Study: Men good at anger, women with joy

June 13, 2006

A Massachusetts Institute of Technology study shows men are good at noticing angry faces, with women good at noticing surprised, sad or joyful expressions.

"The really interesting effect is the difference between males and females," Mark Williams, the study's lead author, told The New York Times.

Williams, a MIT postdoctoral fellow -- along with study co-author Jason Mattingley, a psychology professor at Australia's University of Melbourne -- wanted to determine how people identified emotions reflected in facial expressions.

The researchers showed pictures of human faces to 78 men and 78 women, with the photographs displaying varying expressions of anger, fear, happiness, surprise, disgust or neutrality. Participants were then asked in separate procedures to identify the emotions from among neutral ones.

Williams and Mattingley said both men and women consistently detected angry faces more quickly than terrified ones but the ease of detecting those angry faces depended on the participant's sex.

Men, the scientists found, were significantly faster than women when asked to find an angry face. On the other hand, women were quicker in identifying happy, sad, surprised or disgusted faces than were males.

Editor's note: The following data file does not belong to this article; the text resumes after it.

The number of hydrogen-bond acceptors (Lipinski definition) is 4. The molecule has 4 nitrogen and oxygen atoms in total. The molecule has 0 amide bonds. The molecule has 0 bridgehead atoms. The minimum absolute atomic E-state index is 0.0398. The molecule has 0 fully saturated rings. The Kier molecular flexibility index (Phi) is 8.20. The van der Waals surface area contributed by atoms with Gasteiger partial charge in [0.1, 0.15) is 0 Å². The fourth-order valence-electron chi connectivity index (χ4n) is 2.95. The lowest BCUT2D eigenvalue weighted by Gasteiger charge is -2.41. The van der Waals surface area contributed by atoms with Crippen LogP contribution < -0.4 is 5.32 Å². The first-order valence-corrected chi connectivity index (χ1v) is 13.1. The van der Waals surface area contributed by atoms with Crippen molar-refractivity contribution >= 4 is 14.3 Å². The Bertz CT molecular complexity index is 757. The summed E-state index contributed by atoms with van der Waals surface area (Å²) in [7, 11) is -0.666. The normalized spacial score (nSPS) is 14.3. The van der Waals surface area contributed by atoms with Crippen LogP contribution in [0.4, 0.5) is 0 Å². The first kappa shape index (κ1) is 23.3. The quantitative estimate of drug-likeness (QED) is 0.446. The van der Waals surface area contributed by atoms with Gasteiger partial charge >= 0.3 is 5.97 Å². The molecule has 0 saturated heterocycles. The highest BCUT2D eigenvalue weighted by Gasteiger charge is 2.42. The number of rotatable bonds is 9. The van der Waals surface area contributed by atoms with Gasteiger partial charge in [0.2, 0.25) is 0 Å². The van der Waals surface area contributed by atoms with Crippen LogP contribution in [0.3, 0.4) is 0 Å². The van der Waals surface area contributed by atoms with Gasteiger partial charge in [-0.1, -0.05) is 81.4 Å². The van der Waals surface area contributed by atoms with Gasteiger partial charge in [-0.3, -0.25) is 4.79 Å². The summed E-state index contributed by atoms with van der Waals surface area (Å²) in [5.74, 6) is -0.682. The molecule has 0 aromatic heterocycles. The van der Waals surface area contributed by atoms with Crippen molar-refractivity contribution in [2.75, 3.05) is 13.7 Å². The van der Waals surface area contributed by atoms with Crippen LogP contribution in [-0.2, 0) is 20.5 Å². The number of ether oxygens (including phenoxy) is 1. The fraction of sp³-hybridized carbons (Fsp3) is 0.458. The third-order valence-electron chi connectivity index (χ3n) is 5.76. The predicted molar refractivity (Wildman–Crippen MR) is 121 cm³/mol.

The study is detailed in the journal Current Biology.

Copyright 2006 by United Press International

Related Stories

Recommended for you

Experts uncover hidden layers of Jesus' tomb site

October 27, 2016

In the innermost chamber of the site said to be the tomb of Jesus, a restoration team has peeled away a marble layer for the first time in centuries in an effort to reach what it believes is the original rock surface where ...

Important ancient papyrus seized from looters in Israel

October 27, 2016

(—Eitan Klein, a representative of the Israel Antiquities Authority, has announced that an important papyrus document dated to 2,700 years ago has been seized from a group of Palestinian looters who reportedly ...

Ancient parrot fossil found in Siberia

October 26, 2016

(—A Russian paleontologist has discovered a parrot fossil uncovered in Siberia several years ago—the first evidence of parrots living in Asia. In his paper published in Biology Letters, Nikita Zelenkov describes ...


Please sign in to add a comment. Registration is free, and takes less than a minute. Read more

Click here to reset your password.
Sign in to get notified via email when new comments are made.